J. Tsedenbal devoted most of his time to the issues of the Mongolian-Chinese relations, and discussed their history in the last few decades.  It is characterized by the Chinese superpower status, the tendency to want to annex Mongolia, also represented – after Kuomintang – by the leadership of CPC, the Mao Zedong’s group.

As early as 1936, Mao Zedong said that the annexation of Mongolia would be the primary task of Chinese Communists after gaining power. This demand was repeated in 1949 even before Beijing was seized. Stalin was supposed to have made the observation that "Mongolia is used to independence and would not accept absorption by China. This is also a matter of direct talks between the Chinese and Mongolian leaders." Although China did not formally enter into such talks, during the 1951 Tsedenbal’s visit in Beijing, Mao Zedong raised the issue in a veiled manner that but met with a rebuff, and did not return to it in further discussions. After the 20th CPSU Congress, [the CCP] reiterated the demand of joining Mongolia to China, this time as a "liquidation of one of the consequences of the cult of personality." He also revealed such intentions in 1964, in a conversation with a delegation of Japanese socialists.

China's negative attitude toward Mongolia is illustrated in particular by the economic relations. In recent years, trade volume with China, traditionally important for Mongolia, dropped around 7 times. This was due, among other things, to the policy of price increases practiced by the PRC, which was not beneficial to the Mongolian People’s Republic, e.g. the doubled price of Chinese silk. Chinese workers employed in Mongolia were also used to incite the local population, and were inspired to [engage in] hostile demonstrations at Ulaanbaatar, etc.  When this met with the opposition of the Mongolian authorities, they were withdrawn by unilateral decision of the Chinese side. In the 1960s, the Mongolian side sought to re-hire  the Chinese. This never materialized, because the PRC demanded that Mongolia printed and disseminated  Chinese propaganda materials.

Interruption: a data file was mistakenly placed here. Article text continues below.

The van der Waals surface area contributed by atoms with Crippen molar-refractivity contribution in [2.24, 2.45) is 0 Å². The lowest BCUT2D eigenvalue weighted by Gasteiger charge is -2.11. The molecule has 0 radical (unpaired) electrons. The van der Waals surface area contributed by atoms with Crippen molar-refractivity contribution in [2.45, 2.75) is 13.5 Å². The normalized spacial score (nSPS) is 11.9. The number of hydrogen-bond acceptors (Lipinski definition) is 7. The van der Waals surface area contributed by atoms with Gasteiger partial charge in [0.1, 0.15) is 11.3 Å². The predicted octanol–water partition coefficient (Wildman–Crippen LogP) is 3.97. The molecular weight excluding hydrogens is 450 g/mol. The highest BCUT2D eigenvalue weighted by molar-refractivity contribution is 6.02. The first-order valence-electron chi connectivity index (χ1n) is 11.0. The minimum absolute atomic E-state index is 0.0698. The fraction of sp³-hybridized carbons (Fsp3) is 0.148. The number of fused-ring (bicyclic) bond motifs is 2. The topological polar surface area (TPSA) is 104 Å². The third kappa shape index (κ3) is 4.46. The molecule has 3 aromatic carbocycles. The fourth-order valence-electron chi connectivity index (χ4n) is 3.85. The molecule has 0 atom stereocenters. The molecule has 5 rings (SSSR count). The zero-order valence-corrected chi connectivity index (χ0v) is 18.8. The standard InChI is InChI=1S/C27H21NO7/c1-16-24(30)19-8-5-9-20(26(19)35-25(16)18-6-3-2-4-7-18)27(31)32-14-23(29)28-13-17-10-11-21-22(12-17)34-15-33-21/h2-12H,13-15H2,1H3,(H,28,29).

At the same time, particularly in recent years, China organized anti-Mongolian sabotage. Particularly pernicious was the spread of cattle disease (driving infected animals onto Mongolian territory), which resulted in approximately 120,000 goat deaths last year alone. Furthermore, contaminated seeds are allegedly smuggled, especially of the pod plants. There are instances of running intelligence and sabotage operatives [across the border]; hostile  anti-Soviet and anti-Mongolian propaganda is intensified in the Chinese mass media.